Almost all countries of the world actively influence the processes of export and import of labor. The goal of interstate migration policy is to maximize the positive effects of international migration, minimizing the negative consequences of this phenomenon for both donor and recipient countries. In particular, the regulation of labor imports has two main objectives:
Protection of the national labour market from the spontaneous flow of migrant workers, which exacerbates the problem of employment. Ensuring the rational use of labor of foreign workers in those areas where, for various reasons, vacancies cannot be occupied by domestic labor resources.
Currently , a system of measures of state regulation of immigration has developed, which includes legislation on the legal, political and professional status of immigrants in a particular country, national immigration services, as well as inter-State agreements on migration issues.
At the international level, the activities of the national immigration services are coordinated by the SOPEMI (Continuous Migration Monitoring System) service, established by the member countries of the OECD (Organisation for Economic and Social Development). Intergovernmental agreements on the employment of foreign labour stipulate the conditions of stay of migrants in the host country, the observance of which is designed to protect the interests of migrants. Thus, in the intergovernmental agreements on the employment of foreign labor concluded between the Federal Republic of Germany and the exporting countries, there is a provision that the hiring and payment of foreign workers are carried out by employers on the basis of the same clauses of tariff contracts as for German workers. The immigration services of the countries control, first of all, the entry of foreign workers into the country. They issue entry permits for a certain period in accordance with the applications of entrepreneurs.
The first stage in the regulation of migration processes can be considered the organization of recruitment of foreign workers, which is carried out on the basis of intergovernmental agreements, which can be bilateral and multilateral. These documents establish certain quantitative limits (quotas) for the entry of citizens into the country. Multilateral agreements have been concluded, for example, between the countries of the European Union. Of particular importance here is the regulation of immigration from third countries (i.e. from countries outside the European Union).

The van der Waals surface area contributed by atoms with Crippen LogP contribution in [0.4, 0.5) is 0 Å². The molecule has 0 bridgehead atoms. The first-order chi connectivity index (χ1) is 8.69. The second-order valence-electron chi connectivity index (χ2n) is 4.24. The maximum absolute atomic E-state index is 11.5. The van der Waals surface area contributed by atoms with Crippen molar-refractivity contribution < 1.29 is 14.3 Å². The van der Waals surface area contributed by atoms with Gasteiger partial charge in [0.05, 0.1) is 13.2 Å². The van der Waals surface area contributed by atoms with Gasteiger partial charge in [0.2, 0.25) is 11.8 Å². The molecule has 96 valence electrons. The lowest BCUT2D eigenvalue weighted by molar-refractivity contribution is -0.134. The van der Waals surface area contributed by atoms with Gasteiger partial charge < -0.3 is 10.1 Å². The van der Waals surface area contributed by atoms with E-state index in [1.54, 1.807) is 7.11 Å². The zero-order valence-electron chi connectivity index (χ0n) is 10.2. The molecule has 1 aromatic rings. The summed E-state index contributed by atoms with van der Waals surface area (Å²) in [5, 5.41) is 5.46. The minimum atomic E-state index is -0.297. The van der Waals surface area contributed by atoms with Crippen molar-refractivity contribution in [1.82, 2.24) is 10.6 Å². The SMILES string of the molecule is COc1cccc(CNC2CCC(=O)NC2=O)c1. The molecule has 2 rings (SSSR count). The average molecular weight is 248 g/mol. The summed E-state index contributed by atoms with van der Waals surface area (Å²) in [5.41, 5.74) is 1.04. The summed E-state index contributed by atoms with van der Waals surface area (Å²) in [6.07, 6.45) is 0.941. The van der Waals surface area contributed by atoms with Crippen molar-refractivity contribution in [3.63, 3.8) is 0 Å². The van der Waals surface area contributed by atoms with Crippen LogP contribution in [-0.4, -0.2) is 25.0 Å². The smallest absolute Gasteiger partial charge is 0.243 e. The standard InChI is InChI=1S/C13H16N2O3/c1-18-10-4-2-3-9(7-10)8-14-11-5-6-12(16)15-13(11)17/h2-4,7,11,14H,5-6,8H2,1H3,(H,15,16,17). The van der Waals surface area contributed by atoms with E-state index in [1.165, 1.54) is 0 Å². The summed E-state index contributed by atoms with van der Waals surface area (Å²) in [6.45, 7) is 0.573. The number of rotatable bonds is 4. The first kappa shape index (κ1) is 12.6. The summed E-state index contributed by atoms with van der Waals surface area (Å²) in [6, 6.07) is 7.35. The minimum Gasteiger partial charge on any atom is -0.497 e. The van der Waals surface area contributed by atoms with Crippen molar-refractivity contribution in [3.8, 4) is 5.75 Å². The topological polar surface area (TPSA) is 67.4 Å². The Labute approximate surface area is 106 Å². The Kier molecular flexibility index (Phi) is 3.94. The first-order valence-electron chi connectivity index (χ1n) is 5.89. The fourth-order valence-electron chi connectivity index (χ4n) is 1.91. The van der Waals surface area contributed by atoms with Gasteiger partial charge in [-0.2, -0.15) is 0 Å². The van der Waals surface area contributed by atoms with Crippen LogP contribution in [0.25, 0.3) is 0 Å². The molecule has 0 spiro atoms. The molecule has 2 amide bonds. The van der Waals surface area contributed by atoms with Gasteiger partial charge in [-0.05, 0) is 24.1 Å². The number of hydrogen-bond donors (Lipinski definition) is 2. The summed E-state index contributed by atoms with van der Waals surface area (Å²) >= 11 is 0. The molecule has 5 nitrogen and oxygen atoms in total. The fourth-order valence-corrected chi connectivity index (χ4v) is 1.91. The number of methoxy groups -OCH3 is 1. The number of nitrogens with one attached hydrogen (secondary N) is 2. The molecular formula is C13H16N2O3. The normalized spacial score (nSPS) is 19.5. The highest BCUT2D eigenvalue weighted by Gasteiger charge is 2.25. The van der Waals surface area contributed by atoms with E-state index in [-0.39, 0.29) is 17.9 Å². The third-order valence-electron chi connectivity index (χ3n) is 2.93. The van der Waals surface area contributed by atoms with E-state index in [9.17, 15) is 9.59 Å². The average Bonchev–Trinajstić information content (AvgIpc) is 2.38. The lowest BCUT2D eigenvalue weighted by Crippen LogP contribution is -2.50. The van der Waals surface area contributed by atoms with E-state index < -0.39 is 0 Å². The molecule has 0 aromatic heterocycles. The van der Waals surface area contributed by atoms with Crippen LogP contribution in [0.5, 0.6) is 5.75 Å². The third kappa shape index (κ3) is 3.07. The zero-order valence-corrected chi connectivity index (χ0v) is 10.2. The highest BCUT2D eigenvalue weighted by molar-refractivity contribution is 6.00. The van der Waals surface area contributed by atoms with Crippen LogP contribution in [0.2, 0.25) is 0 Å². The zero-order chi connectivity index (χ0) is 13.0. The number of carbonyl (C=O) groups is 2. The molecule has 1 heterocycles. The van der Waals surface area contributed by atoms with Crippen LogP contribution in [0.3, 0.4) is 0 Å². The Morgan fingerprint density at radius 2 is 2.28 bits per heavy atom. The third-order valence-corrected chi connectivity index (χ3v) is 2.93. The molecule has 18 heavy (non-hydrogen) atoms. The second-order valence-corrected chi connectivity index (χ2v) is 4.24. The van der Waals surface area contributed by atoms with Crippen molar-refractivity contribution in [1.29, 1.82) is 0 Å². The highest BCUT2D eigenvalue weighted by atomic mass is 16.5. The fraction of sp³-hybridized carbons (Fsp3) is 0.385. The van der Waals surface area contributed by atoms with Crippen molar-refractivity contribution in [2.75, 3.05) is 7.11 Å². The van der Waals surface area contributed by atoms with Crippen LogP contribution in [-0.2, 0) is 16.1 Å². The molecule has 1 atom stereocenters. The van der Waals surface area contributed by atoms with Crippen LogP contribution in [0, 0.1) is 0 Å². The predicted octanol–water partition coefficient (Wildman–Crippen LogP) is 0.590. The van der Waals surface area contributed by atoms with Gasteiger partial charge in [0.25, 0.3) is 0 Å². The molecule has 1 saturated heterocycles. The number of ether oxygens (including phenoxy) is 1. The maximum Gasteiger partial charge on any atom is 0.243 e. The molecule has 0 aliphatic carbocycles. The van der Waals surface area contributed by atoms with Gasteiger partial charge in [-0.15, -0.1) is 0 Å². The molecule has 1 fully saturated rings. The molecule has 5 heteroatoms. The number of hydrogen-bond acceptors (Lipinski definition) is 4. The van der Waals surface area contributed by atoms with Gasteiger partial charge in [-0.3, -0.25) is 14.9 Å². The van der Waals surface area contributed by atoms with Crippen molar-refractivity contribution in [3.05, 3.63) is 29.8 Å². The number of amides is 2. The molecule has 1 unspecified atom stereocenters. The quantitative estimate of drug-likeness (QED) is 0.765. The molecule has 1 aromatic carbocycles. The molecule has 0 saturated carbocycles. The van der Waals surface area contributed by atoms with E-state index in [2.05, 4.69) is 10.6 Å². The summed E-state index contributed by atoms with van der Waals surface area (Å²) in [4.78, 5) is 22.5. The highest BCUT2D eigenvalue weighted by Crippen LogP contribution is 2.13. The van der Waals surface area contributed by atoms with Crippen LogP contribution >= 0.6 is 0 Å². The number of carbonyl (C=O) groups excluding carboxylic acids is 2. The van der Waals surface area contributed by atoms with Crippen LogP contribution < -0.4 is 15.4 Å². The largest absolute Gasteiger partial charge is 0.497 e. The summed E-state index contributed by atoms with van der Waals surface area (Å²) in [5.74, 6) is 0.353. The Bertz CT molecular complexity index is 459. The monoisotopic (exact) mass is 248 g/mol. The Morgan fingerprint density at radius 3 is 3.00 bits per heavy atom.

World practice shows that usually the restrictions of host countries do not apply to:
Workers applying for low-paid work, work with difficult and harmful working conditions, non-prestigious and low-skilled work. Specialists in rapidly developing and priority areas of economic activity, such as electronics engineers. Representatives of rare professions (diamond cutters, restorers of paintings and ancient manuscripts, doctors practicing non-traditional methods of treatment). Highly qualified specialists and representatives of free professions. Managerial staff of firms and their divisions, as well as entrepreneurs who transfer their activities to the host country and create new jobs.
In recent years, many countries, for example, Austria, Sweden, Finland are trying to tighten controls on the entry of foreign workers due to growing illegal immigration. Thus, Sweden intends to require an immigrant not only to present an already signed contract for work, but also documents confirming knowledge of Swedish or English, as well as confirmation of renting housing.
A number of Western European countries have adopted programmes aimed at encouraging repatriation (return of emigrants to their homeland). For example, in France and Germany, material payments were introduced in the event of voluntary dismissal of foreign workers, as well as their return to their homeland. In germany, payments were introduced to Turkish and Portuguese workers, which were paid only six months after their return to their homeland.
In addition to programmes to encourage repatriation through the payment of sums of money, labour-importing countries have developed various measures aimed at facilitating the return of workers to their home countries. France was among the first among the countries of Western Europe in 1975 to introduce a system of vocational training for immigrants from Algeria, Tunisia, Morocco, Portugal, Mali, Yugoslavia, Turkey, Spain. Germany in the early 70s announced a similar program of vocational training for foreigners from Turkey, Yugoslavia, Greece. However, the number of foreigners trained under this programme has been very small and has not yielded tangible results in terms of encouraging repatriation.
One of the means aimed at limiting the number of foreign workers is the “fee” established in some European countries to the state for hiring foreign workers, which is gradually increasing. However, despite this “tax”, it is in many cases beneficial for entrepreneurs to use foreign labor, especially illegal labor, as less protected and more manageable.